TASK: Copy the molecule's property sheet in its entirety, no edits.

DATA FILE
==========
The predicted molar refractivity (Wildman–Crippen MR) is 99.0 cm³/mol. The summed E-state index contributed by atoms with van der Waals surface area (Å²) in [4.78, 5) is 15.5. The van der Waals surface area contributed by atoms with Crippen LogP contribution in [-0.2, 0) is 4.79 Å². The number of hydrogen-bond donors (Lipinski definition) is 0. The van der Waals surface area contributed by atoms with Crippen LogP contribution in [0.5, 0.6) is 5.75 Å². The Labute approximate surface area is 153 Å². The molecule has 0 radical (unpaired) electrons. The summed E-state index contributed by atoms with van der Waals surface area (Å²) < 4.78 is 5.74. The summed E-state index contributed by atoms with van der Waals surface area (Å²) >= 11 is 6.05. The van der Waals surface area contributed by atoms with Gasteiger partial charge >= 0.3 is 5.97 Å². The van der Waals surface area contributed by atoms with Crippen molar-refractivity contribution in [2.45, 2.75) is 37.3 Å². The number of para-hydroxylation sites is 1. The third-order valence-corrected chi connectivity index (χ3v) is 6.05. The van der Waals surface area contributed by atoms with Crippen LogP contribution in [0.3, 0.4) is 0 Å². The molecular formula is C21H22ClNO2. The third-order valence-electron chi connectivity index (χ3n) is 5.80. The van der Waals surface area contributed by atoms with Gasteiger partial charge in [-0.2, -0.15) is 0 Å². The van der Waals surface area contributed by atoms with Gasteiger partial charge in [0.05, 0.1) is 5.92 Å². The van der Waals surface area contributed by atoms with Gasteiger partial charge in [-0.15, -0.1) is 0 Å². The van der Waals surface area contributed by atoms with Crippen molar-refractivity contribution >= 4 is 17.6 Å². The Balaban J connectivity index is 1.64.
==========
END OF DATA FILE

The predicted molar refractivity (Wildman–Crippen MR) is 99.0 cm³/mol. The summed E-state index contributed by atoms with van der Waals surface area (Å²) in [4.78, 5) is 15.5. The van der Waals surface area contributed by atoms with Crippen LogP contribution in [-0.2, 0) is 4.79 Å². The number of hydrogen-bond donors (Lipinski definition) is 0. The van der Waals surface area contributed by atoms with Crippen LogP contribution in [0.5, 0.6) is 5.75 Å². The Labute approximate surface area is 153 Å². The molecule has 0 radical (unpaired) electrons. The summed E-state index contributed by atoms with van der Waals surface area (Å²) < 4.78 is 5.74. The summed E-state index contributed by atoms with van der Waals surface area (Å²) >= 11 is 6.05. The van der Waals surface area contributed by atoms with Gasteiger partial charge >= 0.3 is 5.97 Å². The van der Waals surface area contributed by atoms with Crippen molar-refractivity contribution in [2.45, 2.75) is 37.3 Å². The number of para-hydroxylation sites is 1. The third-order valence-corrected chi connectivity index (χ3v) is 6.05. The van der Waals surface area contributed by atoms with Crippen LogP contribution in [0.3, 0.4) is 0 Å². The molecular formula is C21H22ClNO2. The third-order valence-electron chi connectivity index (χ3n) is 5.80. The van der Waals surface area contributed by atoms with Gasteiger partial charge in [-0.2, -0.15) is 0 Å². The van der Waals surface area contributed by atoms with Gasteiger partial charge in [0.05, 0.1) is 5.92 Å². The van der Waals surface area contributed by atoms with Gasteiger partial charge in [-0.15, -0.1) is 0 Å². The van der Waals surface area contributed by atoms with Crippen molar-refractivity contribution >= 4 is 17.6 Å². The Balaban J connectivity index is 1.64.